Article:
In this second edition of Pages to Screen, I compare and contrast Station Eleven to the novel that inspired it.
How does the show match up?
I enjoyed the novel but also had one major issue with it. Who survived the super flu struck me as too coincidental. I understand interconnectedness and six degrees of separation are themes running through the novel. Still, it bothered me how all the narrative voice characters, including the protagonist and antagonist, are connected to actor Arthur Leander, who dies of a heart attack hours, maybe only minutes, before the super flu devastates the United States. On top of that, the protagonist and antagonist are further connected by a graphic novel by Leander's ex-girlfriend. The coincidences piled up too high for me not to find them distracting. I'm sure many readers will believe I'm making a mountain out of a molehill.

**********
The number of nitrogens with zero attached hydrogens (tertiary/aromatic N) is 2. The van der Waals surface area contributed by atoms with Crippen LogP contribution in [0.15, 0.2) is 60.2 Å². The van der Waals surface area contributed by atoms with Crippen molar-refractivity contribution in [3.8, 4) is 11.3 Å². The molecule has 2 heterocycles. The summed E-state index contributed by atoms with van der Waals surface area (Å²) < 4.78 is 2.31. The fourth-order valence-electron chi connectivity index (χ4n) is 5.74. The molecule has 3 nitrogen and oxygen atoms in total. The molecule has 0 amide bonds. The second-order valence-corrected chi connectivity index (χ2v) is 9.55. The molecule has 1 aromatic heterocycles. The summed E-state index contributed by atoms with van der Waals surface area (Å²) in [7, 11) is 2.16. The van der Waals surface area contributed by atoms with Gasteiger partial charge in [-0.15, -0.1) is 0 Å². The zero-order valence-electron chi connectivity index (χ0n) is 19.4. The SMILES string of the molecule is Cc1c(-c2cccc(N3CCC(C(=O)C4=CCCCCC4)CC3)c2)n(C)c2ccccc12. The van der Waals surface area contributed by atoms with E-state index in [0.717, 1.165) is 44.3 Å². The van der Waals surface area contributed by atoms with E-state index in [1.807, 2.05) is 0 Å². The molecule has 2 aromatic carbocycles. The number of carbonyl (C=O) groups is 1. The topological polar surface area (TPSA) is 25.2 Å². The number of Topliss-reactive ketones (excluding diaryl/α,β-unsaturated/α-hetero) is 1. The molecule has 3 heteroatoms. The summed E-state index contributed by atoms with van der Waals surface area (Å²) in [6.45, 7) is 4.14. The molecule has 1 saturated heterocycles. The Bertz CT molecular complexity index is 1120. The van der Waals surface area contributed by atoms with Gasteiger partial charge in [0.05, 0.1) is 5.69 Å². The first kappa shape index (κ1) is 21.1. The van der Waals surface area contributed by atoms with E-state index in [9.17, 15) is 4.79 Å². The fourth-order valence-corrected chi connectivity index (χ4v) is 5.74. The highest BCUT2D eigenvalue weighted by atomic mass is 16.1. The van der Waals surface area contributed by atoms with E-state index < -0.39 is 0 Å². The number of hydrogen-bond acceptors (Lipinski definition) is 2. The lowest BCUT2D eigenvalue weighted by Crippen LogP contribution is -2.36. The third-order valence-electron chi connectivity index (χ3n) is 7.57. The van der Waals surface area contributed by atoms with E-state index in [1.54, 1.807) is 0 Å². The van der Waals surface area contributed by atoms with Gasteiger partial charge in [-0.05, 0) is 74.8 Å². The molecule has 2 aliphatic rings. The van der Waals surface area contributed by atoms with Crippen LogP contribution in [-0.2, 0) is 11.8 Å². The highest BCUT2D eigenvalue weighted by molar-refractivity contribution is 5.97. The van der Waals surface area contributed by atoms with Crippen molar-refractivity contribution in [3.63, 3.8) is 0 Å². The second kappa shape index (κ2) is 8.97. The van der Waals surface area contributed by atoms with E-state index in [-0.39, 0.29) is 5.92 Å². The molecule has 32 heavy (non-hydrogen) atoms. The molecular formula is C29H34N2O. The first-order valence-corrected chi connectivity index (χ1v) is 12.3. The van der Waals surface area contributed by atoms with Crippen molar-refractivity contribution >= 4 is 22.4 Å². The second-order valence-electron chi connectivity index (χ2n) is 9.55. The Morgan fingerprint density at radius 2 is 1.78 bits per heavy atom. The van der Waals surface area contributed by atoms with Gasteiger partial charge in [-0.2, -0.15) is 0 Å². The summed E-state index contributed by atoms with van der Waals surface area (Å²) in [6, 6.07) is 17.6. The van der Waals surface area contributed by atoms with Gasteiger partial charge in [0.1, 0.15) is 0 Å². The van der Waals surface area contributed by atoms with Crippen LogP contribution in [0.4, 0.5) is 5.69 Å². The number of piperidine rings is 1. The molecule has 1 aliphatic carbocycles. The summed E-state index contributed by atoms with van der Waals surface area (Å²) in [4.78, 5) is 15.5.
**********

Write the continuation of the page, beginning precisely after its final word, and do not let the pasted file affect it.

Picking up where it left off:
Thematically, the show follows the book beat by beat. Interconnectedness and the importance of art to human civilization and existence ring loud and clear. The plot was streamlined to fit the television format. Overall, the changes weren't terrible, but I think the novel's antagonist was far more disturbing.
Does the show fall short?
The novel's brilliance lies in how Mandel shows us the importance of art to human existence, even in a future where civilization has been devastated by disease. The miniseries tries to do this but can't quite pull it off to the same effect. The themes are there but don't ring as loudly without Mandel's sparkling prose.
Also, portions of the show are downright slow, if not entirely dull, as it teases out the story's themes. I for one never found the novel boring at all.
Should I watch the show or read the book?
Do yourself a favor, skip the show and read the book! The miniseries isn't bad, but it doesn't do the book justice. Even with the issues I had with the story, I still found it a fantastic read that has inspired me to seek out other novels by Emily St. John Mandel.